Q and A
WHY DOES HIS FATHER HAVE THE WRONG NAME?
I have been looking for my great-grandfather’s marriage for some time. His name was James ROSBOTHAM and he married Margaret MCMULLEN. They had two sons: Thomas born 1880 and Andrew born 1884. I know James was baptised 1st August 1852 at Derriaghy, Co Down. His profession was flax dresser and he was a Protestant. I know nothing about Margaret except that she was a Roman Catholic. I had been told they went to England to marry because of their different religions.
I found James ROSBOTHAM on the 1871 census: age 22 years, flax dresser, a boarder from Ireland at 2 James Henry Street, Salford. Next door in 4 James Henry Street there was a Margaret MCMILLAN: age 21 years, flax spinner, a boarder from Ireland. On 7th December 1872 in the Cathedral, Manchester, I found the marriage of a Margaret MCMULLEN of the above address and a James ROSBOTHAM of 9 North Hill Street. Everything seemed right until I came to James’ father. On the marriage certificate Andrew ROSBOTHAM was down as James’ father, but my James’ father was called John and his mother was Jane (nee LUNN). I do know Andrew is a family name but surely this is too much of a mistake.
I cannot find the birth of their first son Thomas, born 1880. I was told he would have been four years older than my grandfather, who was born in 1884. I have checked for his birth in the General Register Office, Belfast, from 1879 to 1889. I did find his marriage certificate of 1916 and he states that he was 36 years old at this date.
I would appreciate any help on where to look for both the birth and marriage of the above relations.
Irish research is always a challenge, even for residents of the Emerald Isle. Just one of the major problems is that many of the records that were generated on the British mainland were never generated in Ireland. Therefore you have to be more wide-ranging when considering which records you need to consult in researching Irish ancestry. Few of the records that do exist have been indexed and digitalised and so are not available on the internet or indeed outside Ireland.
Having looked at the census returns for 1871, 1881 and 1891 for the ROSBOTHAM family, I have only able to locate James and Margaret in 1871 who, as you state, were neighbours, both as boarders with other Irish families. I also note that James’ age is given as 22, giving a year of birth as about 1848/49. Although not all children were baptised as infants the majority were – and if the age is correct on the 1871 census if would mean your James was three or four years old when baptised. If you have not already done so it may be worth consulting any other available sources to build up a more complete profile of James, such as locating his death certificate, burial record and will, if he left one, which will supplement the information that you have already obtained.
From your letter can we assume that the family returned to Ireland sometime between 1873 and 1881? A census of the Irish population was taken every ten years from 1821 until 1911 and manuscript returns for each household survive for all 32 counties for 1901 and 1911. No manuscript returns survive, however, for 1861, 1871, 1881 and 1891, having either been destroyed by government order or in the burning of the Four Courts in Dublin. Have you been able to locate the family in Ireland in the 1901 or 1911 census? If not it may be prudent to do so to try and build a more complete picture of the family. The National Archives of Ireland has established a research partnership with Library and Archives Canada to facilitate ‘digitisation, indexing and contextualisation’ of their 1901 and 1911 census records. You can find more information on this project at www.nationalarchives.ie/contactus/census_3.html. These census returns should confirm the place of birth for Thomas, born about 1880, which may in turn help you in your quest for his birth certificate.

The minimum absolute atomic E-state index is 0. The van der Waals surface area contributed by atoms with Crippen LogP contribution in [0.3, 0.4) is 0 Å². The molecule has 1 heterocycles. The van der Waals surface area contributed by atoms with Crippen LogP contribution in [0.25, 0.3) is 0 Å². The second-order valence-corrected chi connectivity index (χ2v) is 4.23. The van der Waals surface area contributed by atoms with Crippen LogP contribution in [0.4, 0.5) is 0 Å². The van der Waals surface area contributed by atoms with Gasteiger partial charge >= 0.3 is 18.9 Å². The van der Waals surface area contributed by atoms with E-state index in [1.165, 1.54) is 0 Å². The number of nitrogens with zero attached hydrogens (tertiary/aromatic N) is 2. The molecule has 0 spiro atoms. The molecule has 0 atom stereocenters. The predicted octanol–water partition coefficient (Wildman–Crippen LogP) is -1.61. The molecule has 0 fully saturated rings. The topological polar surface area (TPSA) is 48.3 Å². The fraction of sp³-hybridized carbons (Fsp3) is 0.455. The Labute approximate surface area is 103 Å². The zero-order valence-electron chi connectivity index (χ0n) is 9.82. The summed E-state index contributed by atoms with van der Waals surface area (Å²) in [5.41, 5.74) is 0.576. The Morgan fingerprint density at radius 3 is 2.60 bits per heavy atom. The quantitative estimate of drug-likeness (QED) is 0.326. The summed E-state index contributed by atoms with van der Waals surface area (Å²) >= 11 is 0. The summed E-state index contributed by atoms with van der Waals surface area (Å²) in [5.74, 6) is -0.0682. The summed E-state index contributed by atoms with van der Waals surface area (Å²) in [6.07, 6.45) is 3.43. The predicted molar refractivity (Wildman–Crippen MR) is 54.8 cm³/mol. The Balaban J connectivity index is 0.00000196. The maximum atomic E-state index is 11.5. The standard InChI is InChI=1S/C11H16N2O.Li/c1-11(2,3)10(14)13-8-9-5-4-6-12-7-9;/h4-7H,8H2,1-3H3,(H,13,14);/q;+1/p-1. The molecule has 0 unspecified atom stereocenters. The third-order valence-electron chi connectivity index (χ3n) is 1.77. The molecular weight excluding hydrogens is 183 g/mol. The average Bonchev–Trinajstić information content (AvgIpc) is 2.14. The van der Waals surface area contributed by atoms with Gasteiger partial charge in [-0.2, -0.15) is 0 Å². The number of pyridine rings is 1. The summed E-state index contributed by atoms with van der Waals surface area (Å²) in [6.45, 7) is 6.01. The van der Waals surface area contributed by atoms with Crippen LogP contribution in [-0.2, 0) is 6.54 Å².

Possibly you need to reassess the information you have that leads you to believe that the James ROSBOTHAM baptised on 1st August 1852 at Derriaghy, Co Down, is your ancestor. When undertaking any research – be it local, family or house history – it is always important to work from the known to the unknown and verify your sources as you progress backwards through time.
Luckily for you the Church of Jesus Christ of Latter-day Saints has filmed the parish registers for the Cathedral church, Manchester, 1573–1946. This can be ordered through your local Mormon Family History Centre, for you to view locally, at a cost of around £4. A list of Family History Centres can be found at www.familysearch.org. It may be worth ordering a copy of the registers to check the details on the church copy – information given by James himself at his marriage – to confirm that there is not an error made by the General Register Office copy of the event. If this in fact confirms Andrew as the father then you need to go back to the parish registers and search them again extracting all incidences of the ROSBOTHAM surname. It is not unknown for several children with the same name to be born in the same village within a few years of each other – all with different parents!
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